Just sit right back and you'll hear a tale, a tale of a fateful trip...
Maybe I have TV Land on the brain, but director Wes Anderson's new film, The Darjeeling Limited, has more in common with Gilligan's Island than you might initially think. Both involve a trip that takes unexpected twists and turns in an unfamiliar land, each character is slightly off in some quirky yet lovable way, and everyone wants to go home but can't just yet.
Rather than a full cast of island characters, The Darjeeling Limited focuses on three brothers: Francis (Owen Wilson), the eldest, who arranges a trip through India for his brothers; Peter (Adrien Brody), who leaves his nearly eight-month pregnant wife at home; and the youngest, broken-hearted Jack (Jason Schwartzman). Even though the trio has not spoken since their father's funeral a year before, when summoned by Francis, the brothers meet up on a train, the Darjeeling Limited, for a spiritual journey across India.
Since Anderson is the man who brought us that other odd-bunch, The Royal Tenenbaums, it's correct to assume he has created another colorful cast of characters. Each brother is tragically flawed in some critical way. Or perhaps it's better to say that each is broken and trying to mend. There are the obvious problems -- a recent car accident that has scarred Francis, Peter's fear of becoming a father, Jack's girlfriend problems -- but it's evident that something much more fundamental is at the root of their problems.
Thanks to Anderson's great vision, it's a joy watching the three meander towards a destination. They take the adage that not all who wander are lost and turn it on its head. They're wandering a little less than it seems and are a little more lost than they know. However, all along the way, you can't help but think that they're exactly where they should be.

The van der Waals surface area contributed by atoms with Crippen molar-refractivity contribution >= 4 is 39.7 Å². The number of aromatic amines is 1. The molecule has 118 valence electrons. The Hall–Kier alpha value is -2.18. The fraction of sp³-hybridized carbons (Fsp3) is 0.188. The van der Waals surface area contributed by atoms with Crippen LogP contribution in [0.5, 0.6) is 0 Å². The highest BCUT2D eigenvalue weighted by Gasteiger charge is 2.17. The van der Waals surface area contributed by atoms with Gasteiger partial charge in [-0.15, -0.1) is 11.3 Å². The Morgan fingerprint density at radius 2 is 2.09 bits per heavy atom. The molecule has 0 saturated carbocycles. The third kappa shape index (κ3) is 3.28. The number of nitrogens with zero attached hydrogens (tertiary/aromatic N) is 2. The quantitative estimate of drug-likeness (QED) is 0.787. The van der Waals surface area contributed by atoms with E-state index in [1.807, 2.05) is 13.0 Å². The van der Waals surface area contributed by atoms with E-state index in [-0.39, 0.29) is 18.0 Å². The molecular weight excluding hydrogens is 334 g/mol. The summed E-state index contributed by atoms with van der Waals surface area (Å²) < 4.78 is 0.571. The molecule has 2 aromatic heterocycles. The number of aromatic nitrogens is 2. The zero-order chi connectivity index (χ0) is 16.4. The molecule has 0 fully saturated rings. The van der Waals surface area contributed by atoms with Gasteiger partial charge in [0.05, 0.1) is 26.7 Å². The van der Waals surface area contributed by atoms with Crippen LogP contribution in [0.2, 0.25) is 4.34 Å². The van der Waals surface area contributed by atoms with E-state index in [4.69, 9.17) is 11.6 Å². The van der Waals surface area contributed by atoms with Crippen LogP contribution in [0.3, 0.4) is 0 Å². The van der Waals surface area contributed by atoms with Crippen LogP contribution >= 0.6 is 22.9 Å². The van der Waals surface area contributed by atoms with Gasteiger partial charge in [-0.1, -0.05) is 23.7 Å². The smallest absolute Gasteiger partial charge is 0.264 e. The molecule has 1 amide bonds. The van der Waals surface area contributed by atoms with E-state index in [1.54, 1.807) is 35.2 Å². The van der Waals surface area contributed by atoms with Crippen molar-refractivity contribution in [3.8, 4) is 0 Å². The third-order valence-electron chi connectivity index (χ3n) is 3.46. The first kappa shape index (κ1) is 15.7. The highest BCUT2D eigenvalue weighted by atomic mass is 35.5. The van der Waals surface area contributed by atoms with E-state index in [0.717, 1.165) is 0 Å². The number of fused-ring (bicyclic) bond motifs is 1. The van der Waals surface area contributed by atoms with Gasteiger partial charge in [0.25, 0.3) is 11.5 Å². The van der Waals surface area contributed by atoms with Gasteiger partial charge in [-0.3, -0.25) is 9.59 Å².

Despite all the press he's gotten lately for personal reasons, Wilson has much to be proud of -- his performance in the film is outstanding. As the mastermind behind the plans, Francis is at once in charge and completely batty. Wilson's deadpan humor and ability to make crazy look sane provides the character a perfect balance.
As good as Wilson is, it's Schwartzman who steals the movie. One of the writers of the screenplay along with Anderson and Roman Coppola, Schwartzman is responsible for taking the zany plot to a more serious, engaging level. In only one scene -- just a couple lines of dialogue -- the absurd becomes heartbreaking and Jack reveals the pain fueling his actions.
Similarly, Brody's moment of revelation as Peter must take responsibility for his actions is gut-wrenching and beautifully handled. The film doesn't wallow in these moments of seriousness, but a true spiritual journey must be taken with some level of gravitas.
Some faces familiar to Anderson's films make brief appearances, including Anjelica Huston, who plays the boys' mother. Huston's part is critical to the film, but understated all the same. Ultimately, she manages to come off as the type of mom to raise such odd sons.
The film is actually Part 2 of The Darjeeling Limited; the first part is a short film, Hotel Chevalier, starring Schwartzman and Natalie Portman. The short is set in Paris and takes places two weeks before the feature length portion. Available at www.hotelchevalier.com, it's a great preview to the film or, even better, a way to get more from the film after you've seen it.
|The Darjeeling Limited
Starring Owen Wilson, Adrien Brody, Jason Schwartzman
It's safe to say that Anderson has a unique sense of humor. If his other films weren't your cup of tea, it's doubtful that The Darjeeling Limited will change your mind. In his latest venture, the director relies on some of his old tricks, but infuses the film with the culture and flavor of India to create a whole new experience for fans. Not only are you being dropped into a new country, but a whole new world. Like Francis, Peter and Jack, you might not know where you're going, but enjoy the spiritual journey for the adventure.